- More green shoots? Yeah right. Only the banksters are making profits. Main street is screwed. The real estate market is not recovering. The bottom is still not in sight! Bloomberg reports:
U.S. home foreclosures reached a record for the second consecutive month in May, with increases in every state, as lenders stepped up property seizures, according to RealtyTrac Inc.
Bank repossessions climbed 44 percent from May 2009 to 93,777, the Irvine, California-based data company said today in a statement. Foreclosure filings, including default and auction notices, rose about 1 percent to 322,920. One out of every 400 U.S. households received a filing.
“We’re nowhere near out of the woods,” Rick Sharga, RealtyTrac’s senior vice president for marketing, said in a telephone interview. “We’re likely to set a quarterly record for home seizures if June is anything like May.”
Lenders are completing the “inevitable progression” of taking properties from homeowners who stopped paying, Sharga said. He predicted last month that another 5 million delinquent mortgages will end in foreclosure in addition to properties that had already been repossessed. Almost 3.1 million properties have been seized by banks since April 2005, Daren Blomquist, RealtyTrac’s marketing communications manager, said in an interview today. “The second quarter won’t be the peak,” Sharga said. “I’m not even sure 2010 will be.”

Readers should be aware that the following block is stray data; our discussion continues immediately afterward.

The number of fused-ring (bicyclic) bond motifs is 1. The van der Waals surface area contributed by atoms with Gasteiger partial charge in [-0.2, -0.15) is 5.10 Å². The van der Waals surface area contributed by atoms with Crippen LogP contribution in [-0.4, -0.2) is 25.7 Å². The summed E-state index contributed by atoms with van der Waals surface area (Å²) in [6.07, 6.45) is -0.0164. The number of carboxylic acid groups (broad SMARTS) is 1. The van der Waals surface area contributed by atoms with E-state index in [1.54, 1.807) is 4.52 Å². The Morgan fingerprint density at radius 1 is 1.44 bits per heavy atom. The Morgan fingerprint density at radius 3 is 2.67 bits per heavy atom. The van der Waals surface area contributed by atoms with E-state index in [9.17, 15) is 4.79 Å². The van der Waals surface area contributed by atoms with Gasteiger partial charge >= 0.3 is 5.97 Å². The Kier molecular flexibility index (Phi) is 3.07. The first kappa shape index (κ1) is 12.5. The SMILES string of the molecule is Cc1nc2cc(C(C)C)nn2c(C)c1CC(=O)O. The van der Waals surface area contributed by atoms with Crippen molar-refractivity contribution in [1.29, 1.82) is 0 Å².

The previous record for seizures was 92,432 in April. Last month was the first in which every state had an increase in repossessions from a year earlier, according to RealtyTrac.
U.S. private payrolls rose by 41,000 in May, Labor Department data showed last week. The hiring of temporary census workers boosted overall payroll growth to 431,000. The jobless rate fell to 9.7 percent, from 9.9 percent in April.
Almost a quarter of the nation’s mortgage holders owed more than their homes were worth in the first quarter, Zillow.com said last month. Bank sales of foreclosed properties accounted for more than a fifth of all U.S. home transactions in March, the Seattle-based real estate data provider said.
Wells Fargo & Co. and Bank of America Corp., the two largest U.S. home lenders, are cutting principal on some mortgages in an effort to keep owners in properties and get them to pay at least part of what they owe. Bank of America said in March it was reducing principal for some borrowers who owe more than 120 percent of what their homes are worth.
“Marginal people, those types that were working as laborers, are most affected by foreclosures,” said Albert Kyle, a finance professor at the University of Maryland’s R.M. Smith School of Business in College Park. “A lot of foreclosures are occurring in modest houses.”